OTTAWA - Being a foreign service officer often involves genuine risk, not just endless cocktails at swishy parties, say those with strong ties to the diplomatic world — a fact driven home by the death of a Canadian who worked at the high commission in Kenya.
Annemarie Desloges, who served in the immigration section as a border liaison officer, was killed on Saturday in an attack by al-Shabab terrorists at a Nairobi shopping mall frequented by westerners.
"It underscores that these are very, very challenging jobs," said Fen Hampson, director of global security with the Centre for International Governance Innovation, a non-partisan think-tank.
"I think Canadians — certainly some of their elected leaders — tend to have a misconception about what is really a 24-7 job, and one where the risks run not just through the working day but when you're off duty."
Desloges belonged to the Professional Association of Foreign Service Officers, whose 1,350 members have been in a legal strike position since April, staging rotating job actions in Ottawa and at foreign missions.
The union wants wage parity with counterparts in other federal departments who make as much as $14,000 more for doing similar work. The federal government has resisted their demands, painting foreign service work as a coveted career with plentiful perks.
"In an age of terror, westerners — particularly diplomats — are targets," Hampson said. "They're carrying the flag of their country.
"When you sign up to join the foreign service, you go where you're sent. And whether you're young or old, married or unmarried, you're going to find yourself in hotspots where bad things can happen, and are more likely to happen."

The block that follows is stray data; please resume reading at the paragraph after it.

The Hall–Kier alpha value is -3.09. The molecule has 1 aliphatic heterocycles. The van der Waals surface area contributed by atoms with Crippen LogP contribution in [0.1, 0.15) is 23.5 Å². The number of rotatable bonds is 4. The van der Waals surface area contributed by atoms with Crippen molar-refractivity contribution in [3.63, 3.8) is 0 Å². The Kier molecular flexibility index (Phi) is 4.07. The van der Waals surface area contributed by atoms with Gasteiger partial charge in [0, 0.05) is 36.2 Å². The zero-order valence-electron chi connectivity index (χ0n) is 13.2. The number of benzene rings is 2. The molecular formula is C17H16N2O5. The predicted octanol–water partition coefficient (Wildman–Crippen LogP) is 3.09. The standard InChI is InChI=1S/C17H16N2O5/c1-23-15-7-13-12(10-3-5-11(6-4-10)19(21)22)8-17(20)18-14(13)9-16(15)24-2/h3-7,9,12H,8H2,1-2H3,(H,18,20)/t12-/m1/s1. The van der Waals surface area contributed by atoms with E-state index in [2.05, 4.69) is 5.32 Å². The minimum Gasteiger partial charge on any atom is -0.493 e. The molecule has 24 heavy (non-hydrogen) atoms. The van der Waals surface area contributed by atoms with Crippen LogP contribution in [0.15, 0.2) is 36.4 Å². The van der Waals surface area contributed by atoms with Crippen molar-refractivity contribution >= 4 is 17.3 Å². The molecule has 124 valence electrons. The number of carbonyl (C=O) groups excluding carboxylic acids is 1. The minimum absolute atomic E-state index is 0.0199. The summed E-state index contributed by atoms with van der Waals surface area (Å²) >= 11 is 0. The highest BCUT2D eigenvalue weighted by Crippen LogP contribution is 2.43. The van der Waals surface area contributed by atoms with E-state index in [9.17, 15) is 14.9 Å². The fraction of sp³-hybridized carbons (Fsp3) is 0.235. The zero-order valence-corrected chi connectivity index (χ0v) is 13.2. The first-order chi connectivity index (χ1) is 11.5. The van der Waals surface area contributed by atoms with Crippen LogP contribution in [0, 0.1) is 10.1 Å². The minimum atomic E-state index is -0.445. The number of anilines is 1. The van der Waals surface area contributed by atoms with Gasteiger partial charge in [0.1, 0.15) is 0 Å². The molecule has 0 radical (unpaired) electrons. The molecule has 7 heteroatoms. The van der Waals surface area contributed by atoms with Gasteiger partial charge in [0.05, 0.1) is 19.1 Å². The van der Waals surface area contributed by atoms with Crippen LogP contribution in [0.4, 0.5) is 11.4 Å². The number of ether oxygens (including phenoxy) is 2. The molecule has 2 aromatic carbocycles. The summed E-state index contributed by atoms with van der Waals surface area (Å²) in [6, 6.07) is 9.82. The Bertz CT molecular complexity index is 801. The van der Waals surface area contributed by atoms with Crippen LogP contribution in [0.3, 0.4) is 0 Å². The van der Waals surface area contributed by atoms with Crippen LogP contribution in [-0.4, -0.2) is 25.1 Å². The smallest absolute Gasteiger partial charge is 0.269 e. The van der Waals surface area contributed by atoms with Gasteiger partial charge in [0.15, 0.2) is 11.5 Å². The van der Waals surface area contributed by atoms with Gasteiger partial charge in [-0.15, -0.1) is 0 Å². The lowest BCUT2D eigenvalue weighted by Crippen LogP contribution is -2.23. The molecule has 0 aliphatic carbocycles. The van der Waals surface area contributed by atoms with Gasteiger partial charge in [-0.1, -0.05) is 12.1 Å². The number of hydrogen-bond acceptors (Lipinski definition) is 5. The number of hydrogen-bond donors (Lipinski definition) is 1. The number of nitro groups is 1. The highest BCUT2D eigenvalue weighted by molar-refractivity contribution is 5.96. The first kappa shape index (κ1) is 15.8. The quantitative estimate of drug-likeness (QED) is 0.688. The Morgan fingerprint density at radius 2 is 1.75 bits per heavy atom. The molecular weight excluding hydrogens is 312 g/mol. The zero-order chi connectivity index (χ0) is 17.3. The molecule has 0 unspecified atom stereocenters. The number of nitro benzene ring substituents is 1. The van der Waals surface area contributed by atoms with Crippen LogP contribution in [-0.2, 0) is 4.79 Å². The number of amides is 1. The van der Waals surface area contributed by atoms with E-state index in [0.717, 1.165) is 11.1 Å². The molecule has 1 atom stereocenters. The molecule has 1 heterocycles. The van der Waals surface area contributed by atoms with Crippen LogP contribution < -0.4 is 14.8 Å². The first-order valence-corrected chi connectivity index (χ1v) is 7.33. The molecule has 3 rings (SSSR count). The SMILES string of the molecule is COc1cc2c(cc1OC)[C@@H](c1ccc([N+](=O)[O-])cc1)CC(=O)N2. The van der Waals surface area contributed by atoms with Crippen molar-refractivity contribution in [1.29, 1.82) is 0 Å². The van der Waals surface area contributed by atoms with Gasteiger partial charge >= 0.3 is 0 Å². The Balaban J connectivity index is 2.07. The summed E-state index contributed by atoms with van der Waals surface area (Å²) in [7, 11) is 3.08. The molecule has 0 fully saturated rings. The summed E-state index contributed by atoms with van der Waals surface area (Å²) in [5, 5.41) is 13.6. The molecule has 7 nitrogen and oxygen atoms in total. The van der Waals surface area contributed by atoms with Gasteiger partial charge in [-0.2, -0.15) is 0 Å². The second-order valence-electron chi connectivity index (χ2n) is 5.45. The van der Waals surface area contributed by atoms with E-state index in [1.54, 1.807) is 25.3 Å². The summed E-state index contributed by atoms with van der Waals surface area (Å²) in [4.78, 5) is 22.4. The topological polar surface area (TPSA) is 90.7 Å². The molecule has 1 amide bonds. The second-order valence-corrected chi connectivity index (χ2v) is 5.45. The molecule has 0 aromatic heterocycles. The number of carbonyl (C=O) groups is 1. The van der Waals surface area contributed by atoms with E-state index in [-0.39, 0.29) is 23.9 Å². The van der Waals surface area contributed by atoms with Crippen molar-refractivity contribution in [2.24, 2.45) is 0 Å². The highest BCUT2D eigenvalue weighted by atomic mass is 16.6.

Canadian diplomat Glyn Berry was killed by a car bomb in Afghanistan in 2006 — a horrible event fellow foreign service officer Ferry de Kerckhove, who served as Canada's high commissioner in Islamabad, remembers well.
"He was my No. 2 when I was in Pakistan," said de Kerckhove, who would later become the Foreign Affairs Department's director general for international organizations.
"He was pleading to go to Afghanistan. Eventually I allowed him to go."
De Kerckhove had brushes with violence himself, from dodging snipers in Russia to sifting through the wreckage of the devastating Bali bombing.
He's concerned the public has an inaccurate picture of foreign service work — "that diplomats are people holding a glass of champagne from five o'clock until midnight when that old myth is no longer the reality."
Before retiring in 2011 he served three years as Canada's ambassador to Egypt as the Arab Spring uprisings unfolded.
De Kerckhove says Stephen Harper's Conservative government "has very little time for its diplomats."
He now worries Canadian diplomats in trouble spots — including those in Cairo — are not adequately protected in the age of extremism.
De Kerckhove says he told departmental security officials in Ottawa that a single, well-placed grenade could do serious damage to the chancery.
"The problem is that our department has tried to invest in security but hasn't done it in a systemic way, a way that would cover the real needs," he said Sunday.
"I don't think that that has been done particularly well. There's been some spending here and there."
Retired diplomat Gilles Gingras, who served in Ivory Coast among other countries, also argues there should be more protection for Canadian foreign service members.
"We are not doing enough at all," he said.
"I don't think we are at par with the EU countries and with Americans."
The attack in Kenya is a reminder of the lurking dangers, Hampson said.
"It's not just the Afghanistans of the world or the Pakistans of the world that are very troubled and dangerous places where we have serving diplomats, but many, many other countries as well."